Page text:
|This Article Features Photo Zoom|
There are numerous ways to control local exposure and contrast in Photoshop. I offer you an alternative to the standard and most often used methods. The beauty of this one is all areas of the photo can be individually controlled. Additionally, if an error is made or you want to go back and tweak the photo, modifications can be made nondestructively.
The first step is to make a duplicate of the background layer. This is essential to apply a Blending Mode. To accomplish this, drag the Background Layer to the Create A New Layer icon. The copy will appear above the Background Layer.
Go to the Layers Blending Mode pull down menu button and drag the cursor to the Multiply mode. Most likely the word NORMAL will appear in the window – this is where you'll change it to MULTIPLY.
You'll notice a significant darkening to the original image.
Modifications to this version will be made via the use of a layer mask. To add the layer mask, click on the ADD LAYER MASK icon at the bottom of the layers palette. A white window will appear next to the Background copy.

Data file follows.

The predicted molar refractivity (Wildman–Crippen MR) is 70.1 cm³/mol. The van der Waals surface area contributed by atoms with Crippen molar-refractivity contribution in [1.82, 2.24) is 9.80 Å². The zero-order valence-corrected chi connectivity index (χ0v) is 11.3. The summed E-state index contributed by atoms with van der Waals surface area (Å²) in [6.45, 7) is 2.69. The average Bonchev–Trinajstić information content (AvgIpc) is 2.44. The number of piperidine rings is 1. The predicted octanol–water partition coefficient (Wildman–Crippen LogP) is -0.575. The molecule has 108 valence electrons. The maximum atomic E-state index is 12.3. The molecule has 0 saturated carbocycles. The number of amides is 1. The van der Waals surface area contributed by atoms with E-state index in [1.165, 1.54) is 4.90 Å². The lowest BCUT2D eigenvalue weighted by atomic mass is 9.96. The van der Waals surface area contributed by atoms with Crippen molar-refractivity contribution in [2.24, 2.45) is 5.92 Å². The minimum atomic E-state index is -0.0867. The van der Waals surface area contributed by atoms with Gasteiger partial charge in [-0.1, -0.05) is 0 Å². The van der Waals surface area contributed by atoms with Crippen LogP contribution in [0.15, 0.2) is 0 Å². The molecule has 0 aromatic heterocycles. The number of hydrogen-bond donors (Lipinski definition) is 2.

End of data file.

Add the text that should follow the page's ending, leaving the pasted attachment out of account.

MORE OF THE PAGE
The magic begins via the use of the paintbrush. Click on the paintbrush tool to access it. In the OPTIONS BAR at the top of the Photoshop screen, set the hardness to 0% and the OPACITY to 40%. Make sure the foreground color on the tool bar is set to black and begin to paint away the local areas that were rendered too dark as a result of applying the Multiply Blend mode.
Build up the effect in increments as every pass of the brush changes the exposure. Vary the strength of the OPACITY to work more or less aggressively. If you go too far, switch the foreground color to white and paint over the area where you need to reverse the effect. Given the look I wanted, note the density changes of the blend mode as they appear on the layer mask. The shaded gray areas illustrate the sections of the photo I painted.